COVID-19 and the subsequent pandemic, economic instabilities, geopolitics induced by the Russia-Ukraine war and climate changes have all contributed to the concern for food security evoked headlines. The most vulnerable to this crisis were smallholder farmers and small- to medium-sized enterprises (SMEs), many of whom already lacked the necessary resources to reach their full potential.
Amidst the increasing levels of poverty and dire warnings of growing food insecurity, the need to support agricultural value chains, which are key employment and income generators in most developing countries, is greater than ever before.
According to the recent Agriculture survey published by Stats SA, large enterprises contributed 60,2% or R211,3 billion of the total income in 2019, followed by small enterprises with a contribution of 22,4% or R78,8 billion. Micro enterprises and medium enterprises contributed 9,1% and 8,3% respectively. The increased global demand for agricultural commodities during this period indicated that South Africa exported $10.3 billion of agricultural products in 2020 and a record of $12.4 billion in 2021. These favourable agricultural production conditions were also reflected through increased employment conditions in the sector with the expected harvest reflecting well above the long-term average levels.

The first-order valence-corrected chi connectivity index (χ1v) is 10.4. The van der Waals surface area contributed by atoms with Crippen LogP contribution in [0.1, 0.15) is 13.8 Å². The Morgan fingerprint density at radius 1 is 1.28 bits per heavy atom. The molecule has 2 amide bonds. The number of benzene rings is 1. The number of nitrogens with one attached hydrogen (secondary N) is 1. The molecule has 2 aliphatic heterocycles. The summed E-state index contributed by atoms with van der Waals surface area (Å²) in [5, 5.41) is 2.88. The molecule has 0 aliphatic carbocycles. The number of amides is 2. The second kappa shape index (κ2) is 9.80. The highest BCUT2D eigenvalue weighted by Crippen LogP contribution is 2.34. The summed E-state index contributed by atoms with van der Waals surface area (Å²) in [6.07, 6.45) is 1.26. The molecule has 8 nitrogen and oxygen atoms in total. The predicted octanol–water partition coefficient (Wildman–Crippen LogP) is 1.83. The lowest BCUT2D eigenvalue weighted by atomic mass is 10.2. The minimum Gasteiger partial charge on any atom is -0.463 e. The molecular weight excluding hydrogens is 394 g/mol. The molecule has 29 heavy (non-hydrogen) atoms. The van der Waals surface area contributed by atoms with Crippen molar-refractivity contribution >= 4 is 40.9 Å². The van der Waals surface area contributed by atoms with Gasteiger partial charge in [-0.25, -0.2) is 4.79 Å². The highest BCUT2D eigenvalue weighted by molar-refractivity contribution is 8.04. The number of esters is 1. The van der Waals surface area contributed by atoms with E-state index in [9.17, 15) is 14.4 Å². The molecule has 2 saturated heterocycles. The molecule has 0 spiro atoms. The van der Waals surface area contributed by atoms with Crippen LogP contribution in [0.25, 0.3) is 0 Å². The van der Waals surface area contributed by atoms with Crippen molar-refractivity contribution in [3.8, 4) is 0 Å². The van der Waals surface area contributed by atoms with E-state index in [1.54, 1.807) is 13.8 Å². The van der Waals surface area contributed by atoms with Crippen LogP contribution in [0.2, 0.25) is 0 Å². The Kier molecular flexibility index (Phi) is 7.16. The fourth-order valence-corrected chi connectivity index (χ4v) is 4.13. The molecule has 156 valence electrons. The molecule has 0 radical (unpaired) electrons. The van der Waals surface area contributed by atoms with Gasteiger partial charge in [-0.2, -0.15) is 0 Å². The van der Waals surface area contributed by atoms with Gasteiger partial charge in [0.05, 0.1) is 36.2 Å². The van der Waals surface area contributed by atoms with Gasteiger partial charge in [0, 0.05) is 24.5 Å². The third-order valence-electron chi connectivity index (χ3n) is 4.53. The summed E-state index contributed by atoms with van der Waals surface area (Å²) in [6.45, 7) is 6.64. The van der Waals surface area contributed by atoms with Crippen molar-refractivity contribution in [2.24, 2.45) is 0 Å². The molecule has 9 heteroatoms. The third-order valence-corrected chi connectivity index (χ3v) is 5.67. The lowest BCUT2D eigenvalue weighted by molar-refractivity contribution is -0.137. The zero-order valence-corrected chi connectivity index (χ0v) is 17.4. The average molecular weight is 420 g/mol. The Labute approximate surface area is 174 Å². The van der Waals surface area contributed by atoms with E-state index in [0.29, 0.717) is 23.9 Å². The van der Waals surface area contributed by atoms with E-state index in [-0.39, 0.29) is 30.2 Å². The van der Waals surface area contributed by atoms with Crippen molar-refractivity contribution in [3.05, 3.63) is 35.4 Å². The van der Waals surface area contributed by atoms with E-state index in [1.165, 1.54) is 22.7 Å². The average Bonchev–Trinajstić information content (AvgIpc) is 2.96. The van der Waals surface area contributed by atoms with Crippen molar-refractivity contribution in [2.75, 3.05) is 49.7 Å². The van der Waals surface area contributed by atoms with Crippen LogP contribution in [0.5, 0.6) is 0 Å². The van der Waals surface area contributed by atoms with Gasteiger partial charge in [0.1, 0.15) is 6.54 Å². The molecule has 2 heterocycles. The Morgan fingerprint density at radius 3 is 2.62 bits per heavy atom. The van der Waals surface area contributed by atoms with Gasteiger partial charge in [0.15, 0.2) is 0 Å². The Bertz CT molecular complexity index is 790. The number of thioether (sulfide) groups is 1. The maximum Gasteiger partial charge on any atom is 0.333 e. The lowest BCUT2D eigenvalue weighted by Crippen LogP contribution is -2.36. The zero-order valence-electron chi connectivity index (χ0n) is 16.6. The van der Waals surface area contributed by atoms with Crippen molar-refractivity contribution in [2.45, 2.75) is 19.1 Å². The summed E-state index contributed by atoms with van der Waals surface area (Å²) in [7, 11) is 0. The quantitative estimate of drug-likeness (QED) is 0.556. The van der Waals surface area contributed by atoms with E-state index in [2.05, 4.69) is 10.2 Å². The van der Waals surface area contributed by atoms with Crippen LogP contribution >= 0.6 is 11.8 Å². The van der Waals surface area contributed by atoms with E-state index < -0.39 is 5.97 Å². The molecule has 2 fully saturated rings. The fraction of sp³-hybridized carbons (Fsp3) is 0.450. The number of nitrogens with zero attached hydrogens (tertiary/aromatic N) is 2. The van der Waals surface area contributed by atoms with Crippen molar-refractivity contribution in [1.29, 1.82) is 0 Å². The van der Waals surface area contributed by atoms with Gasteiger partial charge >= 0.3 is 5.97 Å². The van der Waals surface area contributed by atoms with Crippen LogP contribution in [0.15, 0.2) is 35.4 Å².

While agriculture accounts for about 70% of all employment and more than 40% of GDP in Africa, less than 5% of commercial bank lending goes to the sector as further explained in the ABC Fund Impact Report. Smallholder farmers and rural SMEs are in fact the backbone of agricultural value chains in most developing countries. Farms of two hectares or less collectively produce some 31% of the world’s food on less than 11% of its farmland. They are also vital employment and income generators and have the potential to drive inclusive social development within their communities.
Dr Danie Jordaan, a senior lecturer at the Department of Agricultural Economics of the University of Pretoria, is one of those who stress the criticality and complexity of the process that ensures the produce from a farm is placed on the table of the consumer. This process, when fully cultivated, provides an enormous value offering for the economy, as well as all the role players. It includes the provision of a safe, affordable variety of food.
Through enhancing market accessibility to smaller farmers and adopting vertical integrations by the farmer, major benefits are unlocked – such as the availability of good and healthy wholesome foods – and the farmers receive their fair share of the income generated along the value chain.
There of course exists no lack of expertise, with South African experts at the forefront of agricultural advancements in the world.
Implementing intelligent tracking and tracing systems through RFID (Radio frequency identification systems) which allows the tracking of genetics, health history and the growth performance of livestock. The integration of biostimulants that boost immunity, overall health, and growth of crops, reduce the reliance on chemical alternatives and their harmful side effects. The biostimulant increases crop yield by 25% – 100% and ROI’s of 300% – 7000%. Vertical Farming units designed to facilitate scalability and flexibility in production volume are utilized. Hydroponic Farming results in increased growth rates; 80% less water; no weeds; nutrient efficiency and fewer pesticides.